Then there is the view (which managers mostly seem to hate), that professionalism is about the ability to operate autonomously, within a set of guiding ethics, and still achieve largely good outcomes (although those outcomes themselves are not beyond question). This seems to me a much more viable model, especially in a field as nebulous as education, but it means allowing people more latitude than the current gate-keepers are willing to grant. It also means accepting the inherent uncertainty of the process, something that those being held to account are understandably reluctant to do, no matter how little they can really change it.

Attempts have been made to impose order and standards on the profession by the establishment of various bodies. But their legitimacy is questionable when they are not composed – voluntarily – of the majority of the grass-roots individuals that they purport to represent. So I am far from convinced that it is possible to increase professionalism simply by imposing structures: in the final reckoning, professionalism is a state of mind, and only the owners of said minds can really control it.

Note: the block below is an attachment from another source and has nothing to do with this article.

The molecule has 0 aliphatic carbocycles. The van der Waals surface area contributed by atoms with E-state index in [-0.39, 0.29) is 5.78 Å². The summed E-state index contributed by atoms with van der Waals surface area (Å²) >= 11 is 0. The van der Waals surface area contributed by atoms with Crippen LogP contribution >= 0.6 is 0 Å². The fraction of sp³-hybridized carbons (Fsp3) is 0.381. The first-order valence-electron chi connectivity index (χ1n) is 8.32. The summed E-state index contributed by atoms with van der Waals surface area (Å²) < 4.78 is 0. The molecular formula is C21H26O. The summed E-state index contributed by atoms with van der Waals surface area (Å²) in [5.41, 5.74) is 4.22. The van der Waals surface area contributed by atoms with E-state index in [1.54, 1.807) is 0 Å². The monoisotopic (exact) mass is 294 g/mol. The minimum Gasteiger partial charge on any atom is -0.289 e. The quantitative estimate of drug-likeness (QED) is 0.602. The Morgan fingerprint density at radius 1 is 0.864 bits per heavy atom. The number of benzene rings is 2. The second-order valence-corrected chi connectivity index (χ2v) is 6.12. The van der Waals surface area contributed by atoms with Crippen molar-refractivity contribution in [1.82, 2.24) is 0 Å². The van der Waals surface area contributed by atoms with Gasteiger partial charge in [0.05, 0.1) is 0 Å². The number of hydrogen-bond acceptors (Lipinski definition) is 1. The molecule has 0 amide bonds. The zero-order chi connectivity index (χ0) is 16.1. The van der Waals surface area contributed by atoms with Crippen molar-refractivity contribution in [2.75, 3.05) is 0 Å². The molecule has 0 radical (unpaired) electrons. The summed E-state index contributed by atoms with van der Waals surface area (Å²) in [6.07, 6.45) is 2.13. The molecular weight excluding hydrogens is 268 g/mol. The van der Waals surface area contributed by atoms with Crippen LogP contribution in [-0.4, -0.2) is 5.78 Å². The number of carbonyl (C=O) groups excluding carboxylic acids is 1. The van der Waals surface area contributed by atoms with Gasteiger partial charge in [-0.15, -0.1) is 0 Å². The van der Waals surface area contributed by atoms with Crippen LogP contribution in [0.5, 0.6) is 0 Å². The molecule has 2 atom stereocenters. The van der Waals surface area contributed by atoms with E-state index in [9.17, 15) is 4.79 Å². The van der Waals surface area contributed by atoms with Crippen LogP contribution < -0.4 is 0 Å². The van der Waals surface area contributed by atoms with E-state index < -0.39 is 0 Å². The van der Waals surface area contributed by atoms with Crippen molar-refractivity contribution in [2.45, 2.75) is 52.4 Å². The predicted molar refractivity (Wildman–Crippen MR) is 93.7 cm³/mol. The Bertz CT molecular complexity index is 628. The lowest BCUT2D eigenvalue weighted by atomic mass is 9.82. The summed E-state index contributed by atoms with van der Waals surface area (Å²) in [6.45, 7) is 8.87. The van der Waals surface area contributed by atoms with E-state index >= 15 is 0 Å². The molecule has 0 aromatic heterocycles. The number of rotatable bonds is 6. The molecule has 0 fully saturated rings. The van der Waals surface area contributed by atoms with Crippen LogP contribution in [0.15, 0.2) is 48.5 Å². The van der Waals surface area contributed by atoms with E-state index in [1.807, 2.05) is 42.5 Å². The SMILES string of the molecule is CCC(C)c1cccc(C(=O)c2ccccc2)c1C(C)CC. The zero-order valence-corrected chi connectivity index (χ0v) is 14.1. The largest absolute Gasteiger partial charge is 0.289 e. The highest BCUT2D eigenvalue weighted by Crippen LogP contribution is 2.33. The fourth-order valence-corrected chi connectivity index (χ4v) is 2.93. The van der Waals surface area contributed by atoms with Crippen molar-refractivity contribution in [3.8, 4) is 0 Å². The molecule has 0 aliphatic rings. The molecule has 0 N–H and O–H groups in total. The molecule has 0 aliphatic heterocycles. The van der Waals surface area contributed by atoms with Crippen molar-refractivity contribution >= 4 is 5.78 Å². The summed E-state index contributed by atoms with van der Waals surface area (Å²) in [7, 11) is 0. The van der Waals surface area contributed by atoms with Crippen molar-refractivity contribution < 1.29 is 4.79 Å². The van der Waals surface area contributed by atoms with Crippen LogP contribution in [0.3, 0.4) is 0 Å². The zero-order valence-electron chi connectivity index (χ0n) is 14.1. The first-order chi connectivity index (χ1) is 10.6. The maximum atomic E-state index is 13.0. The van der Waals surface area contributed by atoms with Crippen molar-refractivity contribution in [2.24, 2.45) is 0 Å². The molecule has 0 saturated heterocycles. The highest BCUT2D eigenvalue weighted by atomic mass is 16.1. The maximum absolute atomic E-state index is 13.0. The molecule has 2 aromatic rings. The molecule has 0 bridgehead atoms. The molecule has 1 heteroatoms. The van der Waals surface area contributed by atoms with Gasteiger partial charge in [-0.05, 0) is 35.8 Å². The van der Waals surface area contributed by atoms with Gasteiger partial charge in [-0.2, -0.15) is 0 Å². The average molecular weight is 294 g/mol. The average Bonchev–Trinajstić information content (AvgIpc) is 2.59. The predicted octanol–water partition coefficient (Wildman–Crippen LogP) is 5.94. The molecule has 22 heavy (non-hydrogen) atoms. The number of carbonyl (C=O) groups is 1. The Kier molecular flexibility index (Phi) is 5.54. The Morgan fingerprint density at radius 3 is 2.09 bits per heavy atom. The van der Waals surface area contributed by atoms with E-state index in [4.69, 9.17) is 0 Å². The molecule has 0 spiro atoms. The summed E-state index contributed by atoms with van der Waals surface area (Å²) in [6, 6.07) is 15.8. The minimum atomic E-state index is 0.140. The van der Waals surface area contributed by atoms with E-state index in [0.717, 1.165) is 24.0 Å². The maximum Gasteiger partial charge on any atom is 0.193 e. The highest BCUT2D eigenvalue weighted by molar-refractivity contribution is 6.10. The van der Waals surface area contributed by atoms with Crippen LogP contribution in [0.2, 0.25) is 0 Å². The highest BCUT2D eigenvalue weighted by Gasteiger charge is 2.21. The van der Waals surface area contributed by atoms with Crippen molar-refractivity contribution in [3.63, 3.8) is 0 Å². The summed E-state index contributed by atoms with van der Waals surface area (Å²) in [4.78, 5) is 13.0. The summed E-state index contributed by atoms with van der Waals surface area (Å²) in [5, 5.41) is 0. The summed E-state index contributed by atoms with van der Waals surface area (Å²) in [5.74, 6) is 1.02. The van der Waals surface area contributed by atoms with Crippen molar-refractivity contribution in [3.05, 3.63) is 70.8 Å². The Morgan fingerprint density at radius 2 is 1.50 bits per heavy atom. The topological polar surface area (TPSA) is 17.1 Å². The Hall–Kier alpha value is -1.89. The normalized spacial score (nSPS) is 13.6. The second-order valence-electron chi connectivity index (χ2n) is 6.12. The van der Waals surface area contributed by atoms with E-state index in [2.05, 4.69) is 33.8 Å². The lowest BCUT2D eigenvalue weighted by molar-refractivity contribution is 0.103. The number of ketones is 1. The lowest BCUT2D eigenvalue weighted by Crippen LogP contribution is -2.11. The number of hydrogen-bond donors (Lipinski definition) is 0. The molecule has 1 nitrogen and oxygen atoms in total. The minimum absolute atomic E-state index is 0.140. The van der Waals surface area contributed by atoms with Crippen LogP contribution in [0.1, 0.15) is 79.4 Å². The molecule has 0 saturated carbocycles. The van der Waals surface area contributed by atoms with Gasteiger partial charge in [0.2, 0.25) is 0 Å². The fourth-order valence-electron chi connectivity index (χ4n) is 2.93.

Here we return to the dichotomy mentioned earlier: should the professional state of mind be one of compliance with institutionalised norms (laid down by whom?) or should it rather be a state of independence to follow one’s conscience and experience – albeit probably within a general ethical framework? Until such matters are resolved, it is unlikely than any greater semblance of professionalism will be achieved.

In the case of other professions, one might  observe that status is indeed conferred by membership of august bodies – though they are usually controlled by their members rather than outside agencies. But this form of institutionalism is no guarantee of professional behaviour either – only a recognition of it (or not, as when people are struck off).